Given the speed with which cultural change generally happens, it’s surprising how durable the alien-abduction mythos has remained over the last several decades. Originally codified by the saga of Betty and Barney Hill in 1961, and re-popularized by Whitley Strieber’s Communion (and its film adaptation) in the late 1980s, the basic idea—that human beings are being systematically captured, probed, and released by hairless, gray-skinned creatures with spindly limbs and giant black wraparound eyes—has barely shifted at all since then, whereas our collective sense of vampires and other fantastical creatures has rapidly mutated many times over. So it’s no surprise that the enjoyably schlocky new horror film Extraterrestrial serves up every trope in the alien-abduction playbook, at one point even showing some poor dude’s ass on the verge of being scientifically violated. There’s absolutely nothing new or innovative to be found here, but sometimes it can be almost comforting to watch a movie do an unironic tour of the classics.
Directed (without any onscreen credit) by Colin Minihan, who co-wrote the film with Stuart Ortiz—they bill themselves as The Vicious Brothers, though they aren’t related—Extraterrestrial even has the chutzpah to kick off with a standard Cabin In The Woods scenario. April (Brittany Allen) and her steady beau Kyle (Freddie Stroma) are the primary couple; utility players include obnoxious bro Seth (Jesse Moss), spunky pothead Melanie (Melanie Papalia), and ditzy blonde Lex (Anja Savcic). Arriving at, yes, a cabin in the woods, they engage in some minor emotional drama—including April’s reluctant rejection of Kyle’s surprise marriage proposal—before being interrupted by something streaking across the sky and crash-landing near the property. The wreckage, when they find it, looks exactly like a traditional saucer-shaped UFO, and there are some decidedly non-human footprints heading back in the direction of their cabin.
The Vicious Brothers have some fun with what’s essentially a slasher movie featuring homicidal aliens, throwing in Gil Bellows as a sheriff whose girlfriend mysteriously vanished a decade earlier, and Michael Ironside as a local pot farmer with inside knowledge about the secret treaty between the aliens and the U.S. government. (Shooting them is a no-no, turns out.) Despite being biologically ludicrous—the chance of an alien species looking remotely this humanoid is close to zero, even when convergent evolution is taken into account—the prototypical “gray” design remains eerily effective, and these particular grays are augmented with such unearthly powers as mind control, making them forbidding indeed. A moment in which the presence of their huge spaceship overhead is signaled by a rainstorm that’s only happening several yards away is chillingly effective, and the Brothers derive ghoulish comedy from one character’s efforts to avoid being sucked into the craft’s weird tractor beam of fluid light by handcuffing himself to a tree branch. This strategy does not work out as intended, to put it mildly.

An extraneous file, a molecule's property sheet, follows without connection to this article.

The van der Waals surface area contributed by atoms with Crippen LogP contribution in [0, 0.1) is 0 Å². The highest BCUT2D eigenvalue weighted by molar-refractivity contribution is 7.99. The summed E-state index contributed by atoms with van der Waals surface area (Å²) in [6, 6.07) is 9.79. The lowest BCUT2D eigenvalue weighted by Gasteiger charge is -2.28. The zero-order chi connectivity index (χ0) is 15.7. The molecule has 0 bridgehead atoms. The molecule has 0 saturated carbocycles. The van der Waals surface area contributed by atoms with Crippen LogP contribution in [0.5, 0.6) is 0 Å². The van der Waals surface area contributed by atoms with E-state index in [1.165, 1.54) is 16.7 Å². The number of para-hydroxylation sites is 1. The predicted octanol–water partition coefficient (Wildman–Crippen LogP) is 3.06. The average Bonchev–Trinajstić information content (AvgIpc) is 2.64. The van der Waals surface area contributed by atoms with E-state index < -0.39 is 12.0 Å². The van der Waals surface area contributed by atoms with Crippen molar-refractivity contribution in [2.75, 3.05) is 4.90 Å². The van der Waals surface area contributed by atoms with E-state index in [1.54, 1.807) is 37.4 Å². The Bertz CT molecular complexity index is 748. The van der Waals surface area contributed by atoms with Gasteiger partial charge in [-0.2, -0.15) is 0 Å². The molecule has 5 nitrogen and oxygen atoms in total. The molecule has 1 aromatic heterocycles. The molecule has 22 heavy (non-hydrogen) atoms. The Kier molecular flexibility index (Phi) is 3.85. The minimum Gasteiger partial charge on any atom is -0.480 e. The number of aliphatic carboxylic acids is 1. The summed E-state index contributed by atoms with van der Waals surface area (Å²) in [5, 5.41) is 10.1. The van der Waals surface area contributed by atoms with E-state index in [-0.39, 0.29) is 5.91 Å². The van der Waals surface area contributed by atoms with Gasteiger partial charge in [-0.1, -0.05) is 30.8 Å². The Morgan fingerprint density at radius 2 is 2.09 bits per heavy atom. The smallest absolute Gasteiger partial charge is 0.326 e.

Unfortunately, the Viciouses can’t fully breathe life into their main quintet, all of whom remain one-dimensional types crying out for Drew Goddard and Joss Whedon-style lampooning. Papalia, who previously played the lead in the cyber-horror flick The Den, manages to put a snarky spin on some of Melanie’s lines, but Seth is merely unpleasant, Lex barely exists, and there’s little rooting interest in the relationship between April and Kyle, which ultimately becomes the focus of Extraterrestrial’s surprisingly cheesy third act. (Maybe poor Kyle is husband material after all!) While the sap is counteracted to some degree by a deeply cynical ending, said ending is itself compromised by having been baldly swiped, with only minor (and even more cynical) modifications, from the jarring conclusion of one of the most famous horror movies ever made. Playing around with archetypes is one thing; replicating one of cinema’s most indelible moments is another.